• Buder, Leonard. "Faculty Members at City University Pick Single Bargaining Agent." New York Times. June 8, 1972.
  • Clarity, James F. "Union Wins Vote of C.U. Faculty." New York Times. December 7, 1968.
  • "College Teachers in City Join Union." New York Times. April 27, 1963.
  • Currivan, Gene. "A.F.L. Teachers Ban Racial Curbs." August 20, 1955.
  • Currivan, Gene. "$100,000 Sought in St. John's Case." New York Times. October 12, 1969.
  • Currivan, Gene. "St. John's Bars Mediation By City." New York Times. December 28, 1965.
  • Currivan, Gene. "St. John's Gets Mediation Offer." New York Times. December 24, 1965.
  • Currivan, Gene. "St. John's Hints Faculty Conduct Led to Ousters." New York Times. December 23, 1965.
  • Currivan, Gene. "St. John's Opens Despite Its Strike." New York Times. January 5, 1966.
  • Currivan, Gene. "St. John's Reopening Today With Faculty Strikers Resuming Picket Line." New York Times. September 19, 1966.
  • Currivan, Gene. "St. John's Retains Its Accreditation." New York Times. May 4, 1968.
  • Currivan, Gene. "St. John's Strike on Jan. 3 Called By Teacher Union." New York Times. December 18, 1965.
  • Currivan, Gene. "St. John's Warned Its Accreditation May Be Revoked." New York Times. December 2, 1966.
  • Currivan, Gene. "St. John's Warns 25 Absentees to Return to Job or Face Action." New York Times. January 6, 1966.
  • Currivan, Gene. "Teachers Clash on Bias in Union." New York Times. August 21, 1954.
  • Dallos, Robert E. "St. John's Calls Boycott Failure." New York Times. January 11, 1966.
  • Dallos, Robert E. "St. John's to Keep Its Accreditation But Gets Warning." New York Times. May 1, 1966.
  • Dallos, Robert E. "Teachers Protest at St. John's Commencement." New York Times. June 13, 1966.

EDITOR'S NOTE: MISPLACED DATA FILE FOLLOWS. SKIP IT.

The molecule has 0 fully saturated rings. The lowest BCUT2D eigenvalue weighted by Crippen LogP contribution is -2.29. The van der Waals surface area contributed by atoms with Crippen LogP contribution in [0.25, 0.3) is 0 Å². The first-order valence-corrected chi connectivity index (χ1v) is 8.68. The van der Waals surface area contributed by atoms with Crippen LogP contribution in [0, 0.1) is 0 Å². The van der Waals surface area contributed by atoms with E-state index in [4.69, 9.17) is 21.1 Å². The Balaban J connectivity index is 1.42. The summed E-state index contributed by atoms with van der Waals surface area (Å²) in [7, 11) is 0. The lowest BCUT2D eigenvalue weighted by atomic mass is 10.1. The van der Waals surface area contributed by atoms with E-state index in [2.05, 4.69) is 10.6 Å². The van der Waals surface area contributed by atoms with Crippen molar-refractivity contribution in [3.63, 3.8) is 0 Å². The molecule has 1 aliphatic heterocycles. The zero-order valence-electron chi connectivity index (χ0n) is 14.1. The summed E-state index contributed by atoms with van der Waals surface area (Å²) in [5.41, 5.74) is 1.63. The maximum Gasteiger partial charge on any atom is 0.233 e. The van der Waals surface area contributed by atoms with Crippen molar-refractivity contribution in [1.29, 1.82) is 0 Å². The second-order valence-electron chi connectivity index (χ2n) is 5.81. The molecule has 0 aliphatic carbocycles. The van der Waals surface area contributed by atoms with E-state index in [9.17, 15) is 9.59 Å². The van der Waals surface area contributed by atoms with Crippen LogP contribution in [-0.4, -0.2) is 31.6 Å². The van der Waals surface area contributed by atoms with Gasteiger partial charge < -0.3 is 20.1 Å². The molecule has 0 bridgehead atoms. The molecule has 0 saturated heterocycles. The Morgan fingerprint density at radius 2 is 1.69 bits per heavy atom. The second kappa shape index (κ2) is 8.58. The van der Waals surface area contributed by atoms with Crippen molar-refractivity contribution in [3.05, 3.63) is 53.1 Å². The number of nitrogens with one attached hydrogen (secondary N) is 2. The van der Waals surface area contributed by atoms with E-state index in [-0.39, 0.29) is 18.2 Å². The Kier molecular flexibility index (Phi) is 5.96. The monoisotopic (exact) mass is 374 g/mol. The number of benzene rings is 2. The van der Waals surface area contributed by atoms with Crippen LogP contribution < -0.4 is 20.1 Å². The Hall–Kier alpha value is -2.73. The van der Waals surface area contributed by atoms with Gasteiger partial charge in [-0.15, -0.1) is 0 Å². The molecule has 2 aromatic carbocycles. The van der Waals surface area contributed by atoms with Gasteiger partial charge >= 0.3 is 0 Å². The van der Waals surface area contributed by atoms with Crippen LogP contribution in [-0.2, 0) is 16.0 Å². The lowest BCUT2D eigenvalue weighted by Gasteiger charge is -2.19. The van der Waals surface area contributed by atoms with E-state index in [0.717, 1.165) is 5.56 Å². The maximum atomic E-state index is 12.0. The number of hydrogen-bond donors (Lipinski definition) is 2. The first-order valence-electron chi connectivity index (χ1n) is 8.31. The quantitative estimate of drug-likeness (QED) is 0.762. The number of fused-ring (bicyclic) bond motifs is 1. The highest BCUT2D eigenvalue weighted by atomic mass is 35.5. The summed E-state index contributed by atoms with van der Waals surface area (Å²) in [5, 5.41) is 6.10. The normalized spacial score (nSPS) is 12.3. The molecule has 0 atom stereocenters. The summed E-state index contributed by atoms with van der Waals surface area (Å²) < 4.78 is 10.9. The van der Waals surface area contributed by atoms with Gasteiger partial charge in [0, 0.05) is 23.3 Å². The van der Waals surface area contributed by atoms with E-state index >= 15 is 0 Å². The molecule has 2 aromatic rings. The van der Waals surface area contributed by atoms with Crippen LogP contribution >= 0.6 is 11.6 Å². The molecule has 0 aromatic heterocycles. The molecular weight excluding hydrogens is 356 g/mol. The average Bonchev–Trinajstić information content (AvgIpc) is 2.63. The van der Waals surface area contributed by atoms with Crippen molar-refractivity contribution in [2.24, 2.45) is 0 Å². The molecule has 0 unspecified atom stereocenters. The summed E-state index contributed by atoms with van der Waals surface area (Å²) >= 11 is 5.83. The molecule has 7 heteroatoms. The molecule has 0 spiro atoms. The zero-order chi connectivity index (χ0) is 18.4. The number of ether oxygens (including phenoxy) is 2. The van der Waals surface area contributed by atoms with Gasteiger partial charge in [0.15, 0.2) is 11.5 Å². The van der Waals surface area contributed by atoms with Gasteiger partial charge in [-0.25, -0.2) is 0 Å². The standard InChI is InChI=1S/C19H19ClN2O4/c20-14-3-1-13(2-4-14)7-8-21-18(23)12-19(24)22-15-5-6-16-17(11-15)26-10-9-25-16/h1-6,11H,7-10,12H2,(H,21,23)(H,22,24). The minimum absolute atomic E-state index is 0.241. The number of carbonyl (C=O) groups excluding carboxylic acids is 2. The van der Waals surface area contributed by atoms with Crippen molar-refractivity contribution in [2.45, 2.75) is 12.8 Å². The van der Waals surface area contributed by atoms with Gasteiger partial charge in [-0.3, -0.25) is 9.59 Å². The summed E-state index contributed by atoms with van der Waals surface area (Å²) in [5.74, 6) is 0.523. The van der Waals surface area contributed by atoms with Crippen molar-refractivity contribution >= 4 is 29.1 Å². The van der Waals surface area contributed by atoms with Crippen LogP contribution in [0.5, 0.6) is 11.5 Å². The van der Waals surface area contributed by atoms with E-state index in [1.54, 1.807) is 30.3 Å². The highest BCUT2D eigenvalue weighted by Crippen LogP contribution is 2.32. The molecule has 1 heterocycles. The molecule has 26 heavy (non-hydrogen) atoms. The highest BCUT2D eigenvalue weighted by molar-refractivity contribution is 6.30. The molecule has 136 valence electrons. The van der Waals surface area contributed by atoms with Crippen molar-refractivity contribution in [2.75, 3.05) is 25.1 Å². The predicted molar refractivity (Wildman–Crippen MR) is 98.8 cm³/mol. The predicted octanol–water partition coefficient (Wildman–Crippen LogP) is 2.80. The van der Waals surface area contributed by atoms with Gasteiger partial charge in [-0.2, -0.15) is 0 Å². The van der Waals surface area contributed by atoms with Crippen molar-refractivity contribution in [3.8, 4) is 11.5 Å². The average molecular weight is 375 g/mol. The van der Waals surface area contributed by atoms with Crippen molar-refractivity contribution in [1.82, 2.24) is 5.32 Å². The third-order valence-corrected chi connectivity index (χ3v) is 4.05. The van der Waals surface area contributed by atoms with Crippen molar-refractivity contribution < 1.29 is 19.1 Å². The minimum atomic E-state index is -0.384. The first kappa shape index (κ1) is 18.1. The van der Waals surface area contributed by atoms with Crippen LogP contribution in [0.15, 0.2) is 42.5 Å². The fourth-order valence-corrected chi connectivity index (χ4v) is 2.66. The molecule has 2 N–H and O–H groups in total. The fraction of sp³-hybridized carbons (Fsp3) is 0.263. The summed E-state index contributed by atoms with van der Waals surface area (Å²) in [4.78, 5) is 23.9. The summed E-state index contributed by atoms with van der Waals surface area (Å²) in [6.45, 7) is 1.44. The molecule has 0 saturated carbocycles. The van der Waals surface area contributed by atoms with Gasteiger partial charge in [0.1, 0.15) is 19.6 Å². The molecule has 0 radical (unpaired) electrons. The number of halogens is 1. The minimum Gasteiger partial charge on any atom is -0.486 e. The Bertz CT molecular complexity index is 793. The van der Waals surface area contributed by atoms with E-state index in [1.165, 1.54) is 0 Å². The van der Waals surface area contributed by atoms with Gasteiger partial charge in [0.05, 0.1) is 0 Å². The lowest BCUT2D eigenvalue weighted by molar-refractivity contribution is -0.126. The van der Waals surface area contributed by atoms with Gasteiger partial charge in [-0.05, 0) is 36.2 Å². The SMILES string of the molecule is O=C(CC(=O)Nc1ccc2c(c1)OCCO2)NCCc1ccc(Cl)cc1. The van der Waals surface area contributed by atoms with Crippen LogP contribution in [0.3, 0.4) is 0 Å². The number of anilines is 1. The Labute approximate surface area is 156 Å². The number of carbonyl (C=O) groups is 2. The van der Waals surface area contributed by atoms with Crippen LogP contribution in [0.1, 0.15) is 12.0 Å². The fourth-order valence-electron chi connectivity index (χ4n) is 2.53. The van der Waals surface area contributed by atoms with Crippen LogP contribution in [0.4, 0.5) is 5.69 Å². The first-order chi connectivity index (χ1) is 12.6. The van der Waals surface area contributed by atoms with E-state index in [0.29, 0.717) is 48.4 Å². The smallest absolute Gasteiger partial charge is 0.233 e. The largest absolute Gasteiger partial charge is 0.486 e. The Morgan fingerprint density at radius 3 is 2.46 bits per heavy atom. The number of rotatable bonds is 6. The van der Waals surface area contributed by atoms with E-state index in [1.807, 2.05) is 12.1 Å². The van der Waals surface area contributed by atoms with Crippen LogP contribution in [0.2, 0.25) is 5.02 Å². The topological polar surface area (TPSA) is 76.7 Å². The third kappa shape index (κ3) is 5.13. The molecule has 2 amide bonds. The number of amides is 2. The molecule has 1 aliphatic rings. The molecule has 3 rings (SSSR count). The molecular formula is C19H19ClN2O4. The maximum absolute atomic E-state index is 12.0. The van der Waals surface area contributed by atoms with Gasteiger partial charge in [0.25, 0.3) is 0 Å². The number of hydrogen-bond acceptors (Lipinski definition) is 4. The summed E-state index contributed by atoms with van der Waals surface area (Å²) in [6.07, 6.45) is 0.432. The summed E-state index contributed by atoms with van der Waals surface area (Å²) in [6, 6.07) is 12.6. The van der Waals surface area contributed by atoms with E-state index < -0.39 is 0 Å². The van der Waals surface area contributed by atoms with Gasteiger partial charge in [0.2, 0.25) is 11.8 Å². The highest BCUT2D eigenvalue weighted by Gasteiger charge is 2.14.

• Dunbar, Harry B. A Brother Like Me: A Memoir. Nanuet, N.Y.: Queenhyte Publishers, 1995. ISBN 0-9643654-0-5
  • Eaton, William Edward. The American Federation of Teachers, 1916-1961: A History of the Movement. Urbana, Ill.: Southern Illinois University Press, 1975. ISBN 0-8093-0708-1
  • Farber, M.A. "City U. Election On Union Stalled." New York Times. May 12, 1968.
  • "Featherman File." The Forward. March 27, 1998.
  • Gansberg, Martin. "St. John's Dispute to Be Arbitrated." New York Times. June 20, 1967.
  • Gansberg, Martin. "St. John's Strike Closes Classes, But 2 Sides Disagree on Number." New York Times. February 15, 1966.
  • Grutzner, Charles. "Mayor Offers Aid on St. Johns." New York Times. January 4, 1966.
  • Handler, M.S. "City U. and Untenured Teachers Reach Agreement on a Contract." New York Times. September 11, 1969.
  • Handler, M.S. "100 of Staff Ousted In Pact Violation, City U. Union Says." New York Times. December 27, 1969.
  • Handler, M.S. "Union to Picket City U. Branches Over Dismissal of Lecturers." New York Times. May 12, 1970.
  • Hechinger, Fred M. "City U. Faculty to Cast 2d Vote On Union to Represent 4,500." New York Times. December 16, 1968.
  • Hevesi, Dennis. "Israel Kugler, Union Official Who Led Strike at St. John’s, Dies at 90." New York Times. October 8, 2007.
  • Johnston, Richard J.H. "Legislative Panel Will Investigate Sale by L.I.U. and Dismissals at St. John's." New York Times. October 10, 1967.
  • Kaplan, Morris. "Faculty Strikers Suing St. John's." New York Times. June 2, 1966.
  • Malcolm, Andrew H. "Arbitrators Absolve St. John's Of Teachers' Antiunion Charge." New York Times. January 28, 1970.
  • Morris, John D. "Catholic U. Classes Stopped as Protest Spreads in Faculty." New York Times. April 21, 1967.
  • "New Impasse Stalls Plans to Arbitrate St. John's Dispute." New York Times. April 6, 1967.
  • Peterson, Iver. "City U. Proposes 1-Year Pact." New York Times. June 1, 1973.
  • Polishook, Sheila Stern. "Collective Bargaining and the City University of New York." Journal of Higher Education. 41:5 (May 1970).
  • Selden, David. Teacher Rebellion. Washington, D.C.: Howard University Press, 1985. ISBN 0-88258-099-X
  • Sorin, Gerald. Irving Howe: A Life of Passionate Dissent. New edition. New York: NYU Press, 2005. ISBN 0-8147-4020-0
  • "Staff Unit Votes to Strike City U." New York Times. July 8, 1973.
  • "Strife at St. John's." Time. December 31, 1965.
  • Wagner, Geoffrey. "Local 1460." Higher Education Quarterly. 19:1 (December 1964).

External links[edit]